Christmas in San Antonio
San Antonio is home to many Christmas traditions, some of which continue today and some of which are no longer practiced. The picture files at the DRT Library document some of ways in which San Antonians have enjoyed the holiday season.
The first photograph, taken in December 1922, shows a Christmas tree in Alamo Plaza. According to a November 25, 2006 article in the San Antonio Express-News, the tradition of a tree in front of the Alamo dates to 1914, “when the local Rotary Club put up an artificial tree for poor and homeless children and showered them with toys and sweets.” In fact, the sign to the left of the tree in the picture says “Rotary Christmas Tree…Dec. 22, 1922.” In later years, the city of San Antonio was responsible for the Alamo tree, and beginning in 1986 a live tree was sponsored each year by a grocery store.
In the below photograph, residents of Boysville enjoy a visit from Santa in 1952. The history of Boysville dates to 1943, when Reverend Don Holliman sought to help the orphaned, homeless, and abandoned boys he observed in Travis Park. As stated at Boysville’s website, “police picked these boys up from the park in an effort to provide some safety and shelter for them,” but “because they had no other place to take them the police took them to a detention center even though they had not committed a crime.” Known as “A Home with a Heart for Boys,” Boysville provided a safe and caring environment for boys, and today continues to provide boys and girls with food, shelter, clothing, medical care, community, and access to education.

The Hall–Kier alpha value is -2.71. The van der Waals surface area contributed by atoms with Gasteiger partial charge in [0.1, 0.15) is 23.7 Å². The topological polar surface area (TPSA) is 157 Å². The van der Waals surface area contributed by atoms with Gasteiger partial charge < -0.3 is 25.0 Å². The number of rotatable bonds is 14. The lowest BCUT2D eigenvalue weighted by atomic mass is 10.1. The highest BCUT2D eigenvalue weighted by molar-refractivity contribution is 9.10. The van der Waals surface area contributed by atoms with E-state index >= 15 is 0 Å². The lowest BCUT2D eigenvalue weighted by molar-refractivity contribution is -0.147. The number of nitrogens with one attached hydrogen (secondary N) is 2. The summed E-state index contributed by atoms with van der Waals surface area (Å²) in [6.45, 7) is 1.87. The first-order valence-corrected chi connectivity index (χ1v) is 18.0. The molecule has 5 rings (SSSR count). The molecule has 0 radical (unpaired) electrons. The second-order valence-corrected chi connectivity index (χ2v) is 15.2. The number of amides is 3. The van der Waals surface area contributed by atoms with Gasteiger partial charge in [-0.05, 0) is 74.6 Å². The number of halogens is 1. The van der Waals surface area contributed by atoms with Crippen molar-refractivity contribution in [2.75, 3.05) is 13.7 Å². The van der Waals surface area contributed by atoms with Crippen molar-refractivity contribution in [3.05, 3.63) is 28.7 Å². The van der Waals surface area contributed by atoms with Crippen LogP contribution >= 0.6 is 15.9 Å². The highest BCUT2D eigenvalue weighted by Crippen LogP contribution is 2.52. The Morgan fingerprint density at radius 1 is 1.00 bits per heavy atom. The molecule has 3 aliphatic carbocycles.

The final photograph shows Joske’s famous forty-foot fiberglass Santa being hoisted and positioned onto the roof of the department store in downtown San Antonio. Julius Joske, a German Jewish immigrant, opened his dry goods store near Main Plaza around 1867; after several relocations and name changes, Joske Brothers opened at the corner of East Commerce and Alamo Streets in 1887. This flagship store became known as “The Big Store.” In 1936, a joint venture between Joske’s and the city of San Antonio turned the store into the first fully air-conditioned store in Texas. By 1953, Joske’s boasted a slogan of “the biggest store in the biggest state” and its 551,000 square foot, five-story store was the largest department store west of the Mississippi River, a distinction it held until its closure in 1987.
Joske’s was known for its elaborate Christmas decorations, which included holiday window displays and the elaborate fourth-floor Fantasyland, where children saw a winter forest, a miniature town square, and Talking Bears while standing in line with their parents to see Santa. The outdoor Santa enjoyed a commanding view of downtown San Antonio from the 1950s to the 1970s; while he was brought out of retirement in 1994, in 1997 he was severely damaged in a windstorm and permanently removed from the building’s roof.